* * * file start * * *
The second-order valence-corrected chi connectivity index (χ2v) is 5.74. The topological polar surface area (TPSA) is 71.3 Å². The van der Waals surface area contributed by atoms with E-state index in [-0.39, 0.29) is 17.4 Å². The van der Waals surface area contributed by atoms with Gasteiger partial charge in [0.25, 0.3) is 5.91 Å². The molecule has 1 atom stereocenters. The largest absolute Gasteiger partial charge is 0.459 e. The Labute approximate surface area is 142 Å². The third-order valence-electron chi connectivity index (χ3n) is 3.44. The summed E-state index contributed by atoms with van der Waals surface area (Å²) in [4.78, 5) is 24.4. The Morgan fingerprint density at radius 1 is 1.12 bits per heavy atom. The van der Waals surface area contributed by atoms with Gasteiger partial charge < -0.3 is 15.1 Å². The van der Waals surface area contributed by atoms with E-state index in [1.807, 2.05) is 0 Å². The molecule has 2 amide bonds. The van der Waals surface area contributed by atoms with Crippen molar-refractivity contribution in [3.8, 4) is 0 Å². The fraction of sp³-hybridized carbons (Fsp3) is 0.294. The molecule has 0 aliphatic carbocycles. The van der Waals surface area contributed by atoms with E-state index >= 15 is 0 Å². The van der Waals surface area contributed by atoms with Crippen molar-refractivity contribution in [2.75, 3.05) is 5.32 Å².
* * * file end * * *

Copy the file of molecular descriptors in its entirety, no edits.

The second-order valence-corrected chi connectivity index (χ2v) is 5.74. The topological polar surface area (TPSA) is 71.3 Å². The van der Waals surface area contributed by atoms with E-state index in [-0.39, 0.29) is 17.4 Å². The van der Waals surface area contributed by atoms with Gasteiger partial charge in [0.25, 0.3) is 5.91 Å². The molecule has 1 atom stereocenters. The largest absolute Gasteiger partial charge is 0.459 e. The Labute approximate surface area is 142 Å². The third-order valence-electron chi connectivity index (χ3n) is 3.44. The summed E-state index contributed by atoms with van der Waals surface area (Å²) in [4.78, 5) is 24.4. The Morgan fingerprint density at radius 1 is 1.12 bits per heavy atom. The van der Waals surface area contributed by atoms with Gasteiger partial charge < -0.3 is 15.1 Å². The van der Waals surface area contributed by atoms with E-state index in [1.807, 2.05) is 0 Å². The molecule has 2 amide bonds. The van der Waals surface area contributed by atoms with Crippen molar-refractivity contribution in [3.8, 4) is 0 Å². The fraction of sp³-hybridized carbons (Fsp3) is 0.294. The molecule has 0 aliphatic carbocycles. The van der Waals surface area contributed by atoms with E-state index >= 15 is 0 Å². The van der Waals surface area contributed by atoms with Crippen molar-refractivity contribution in [2.75, 3.05) is 5.32 Å².